A deferred acceptance to a psychology graduate program turned into a trip around the world for Bea Rogers, AP05, in 1968. She left her home in New York and traveled east, unaware that this trip would be the start of a life’s work. "I saw all the hunger and poverty in the world and got really interested in international issues of malnutrition," she says. There was only one question left: how to turn this interest into a career?
"In those days, you couldn’t ‘Google’ degree programs," says Rogers, director of the Food Policy, and Applied Nutrition program at the Tufts Friedman School. "One of the reasons I am such a believer in Tufts is that it provides a path for students who have the will to make the commitment to this field, but need the education and training first." Rogers, the former dean of academic affairs at the Friedman School, says, "It’s a priority to treat our students like junior colleagues, involving them in our research, and really trying to give them all the opportunities they crave."
One way Rogers helps to ensure that students have these opportunities is by giving to the Friedman School annual fund. "Supporting the annual fund is a great way for me to express my dedication to the students and the school’s mission."
As careers in nutrition have evolved throughout the years, the Friedman School has developed specializations within each department to accommodate students’ needs and prepare them for the future, Rogers explains. One of the goals of all the programs at the School is making sure students are exposed to both the biomedical and policy sides of the nutrition sciences.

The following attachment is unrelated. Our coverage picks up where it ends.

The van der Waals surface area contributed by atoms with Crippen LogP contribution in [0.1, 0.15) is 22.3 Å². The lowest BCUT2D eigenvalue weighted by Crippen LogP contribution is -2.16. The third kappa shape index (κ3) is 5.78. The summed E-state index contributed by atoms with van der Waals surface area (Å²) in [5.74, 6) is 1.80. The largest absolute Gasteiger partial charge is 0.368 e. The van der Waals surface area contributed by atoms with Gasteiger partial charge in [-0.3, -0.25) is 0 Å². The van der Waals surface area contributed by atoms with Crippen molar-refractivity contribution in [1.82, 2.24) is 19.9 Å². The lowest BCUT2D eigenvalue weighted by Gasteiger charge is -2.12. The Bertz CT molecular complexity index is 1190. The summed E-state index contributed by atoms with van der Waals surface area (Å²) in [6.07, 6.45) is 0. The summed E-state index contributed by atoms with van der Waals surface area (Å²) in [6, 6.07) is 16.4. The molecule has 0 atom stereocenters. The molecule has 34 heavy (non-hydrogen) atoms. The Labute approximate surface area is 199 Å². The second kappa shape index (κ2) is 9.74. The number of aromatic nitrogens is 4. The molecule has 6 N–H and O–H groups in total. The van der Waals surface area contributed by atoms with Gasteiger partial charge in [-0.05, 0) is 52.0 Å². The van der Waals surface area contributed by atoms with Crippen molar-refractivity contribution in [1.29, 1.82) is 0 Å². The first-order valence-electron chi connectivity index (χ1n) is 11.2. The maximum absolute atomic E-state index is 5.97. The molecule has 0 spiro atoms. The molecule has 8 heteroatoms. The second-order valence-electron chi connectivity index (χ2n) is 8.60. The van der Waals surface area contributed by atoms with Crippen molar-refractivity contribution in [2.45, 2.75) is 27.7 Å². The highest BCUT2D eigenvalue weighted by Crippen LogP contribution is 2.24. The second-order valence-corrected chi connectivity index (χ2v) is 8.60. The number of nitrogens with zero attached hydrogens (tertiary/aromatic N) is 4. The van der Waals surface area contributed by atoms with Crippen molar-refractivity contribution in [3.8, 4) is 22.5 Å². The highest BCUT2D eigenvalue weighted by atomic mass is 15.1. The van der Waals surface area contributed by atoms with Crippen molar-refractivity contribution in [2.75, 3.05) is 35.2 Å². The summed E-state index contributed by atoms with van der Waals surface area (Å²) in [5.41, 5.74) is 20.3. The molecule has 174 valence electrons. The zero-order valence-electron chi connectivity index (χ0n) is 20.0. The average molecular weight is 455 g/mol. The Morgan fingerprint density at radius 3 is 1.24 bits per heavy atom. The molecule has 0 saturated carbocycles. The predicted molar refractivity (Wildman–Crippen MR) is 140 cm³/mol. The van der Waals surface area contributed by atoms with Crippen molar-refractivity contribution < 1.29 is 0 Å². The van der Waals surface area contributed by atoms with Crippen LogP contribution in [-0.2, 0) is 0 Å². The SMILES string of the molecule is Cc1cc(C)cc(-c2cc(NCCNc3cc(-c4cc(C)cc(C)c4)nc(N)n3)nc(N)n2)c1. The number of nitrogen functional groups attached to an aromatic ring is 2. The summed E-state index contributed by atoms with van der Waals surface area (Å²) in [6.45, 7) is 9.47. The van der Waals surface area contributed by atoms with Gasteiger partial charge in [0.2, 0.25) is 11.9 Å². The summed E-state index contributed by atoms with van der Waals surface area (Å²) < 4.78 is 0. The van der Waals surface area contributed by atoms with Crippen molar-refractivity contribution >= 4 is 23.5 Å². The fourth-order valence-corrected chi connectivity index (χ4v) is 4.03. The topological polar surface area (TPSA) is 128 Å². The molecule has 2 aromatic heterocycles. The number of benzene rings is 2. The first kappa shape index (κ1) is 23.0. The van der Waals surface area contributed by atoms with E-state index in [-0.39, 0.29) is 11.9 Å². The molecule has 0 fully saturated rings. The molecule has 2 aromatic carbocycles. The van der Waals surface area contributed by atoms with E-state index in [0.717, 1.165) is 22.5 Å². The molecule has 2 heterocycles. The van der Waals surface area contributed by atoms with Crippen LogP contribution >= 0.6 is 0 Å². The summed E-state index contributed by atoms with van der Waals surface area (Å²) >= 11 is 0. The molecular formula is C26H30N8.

She says she aims to prepare students for the job they will have 10 years from their graduation, but also for their first job out of school. "We mix real, hands-on experience with broad knowledge and philosophy about nutrition and food policy—that’s something that’s driven us since the beginning."
Rogers is currently part of a two-year project in Bolivia, Kenya, and Honduras that focuses on studying how to maintain the impact of food- aid programs in low income countries—programs that are being closed down in all but 17 countries. Rogers and her team will collect data before and up to two years after the programs end, assess the value of each strategy, and make recommendations on how to sustain the impact of the programs. She hopes that her research, funded by the U.S. Agency for International Development (USAID), will be used in the design of future food- aid programs. Rogers hires students and alumni to help with her work whenever she can, she says. She recently hired a graduate to aid her in Kenya, and a current study to work on the Bolivia study. "There’s absolutely no better training than what you learn in a professional situation," she says.
Rogers’ enthusiasm for fieldwork is rivaled only by her excitement about time spent in the classroom, sharing her stories with her students. "The more you are engaged and involved in research, the more you are adding to the fund of knowledge you can share," says Rogers, who finds that she learns a tremendous amount from her students. "Many students in our program already have real-world experience. Nothing pleases me more than when a student stands up and explains from a firsthand perspective how things work in certain countries."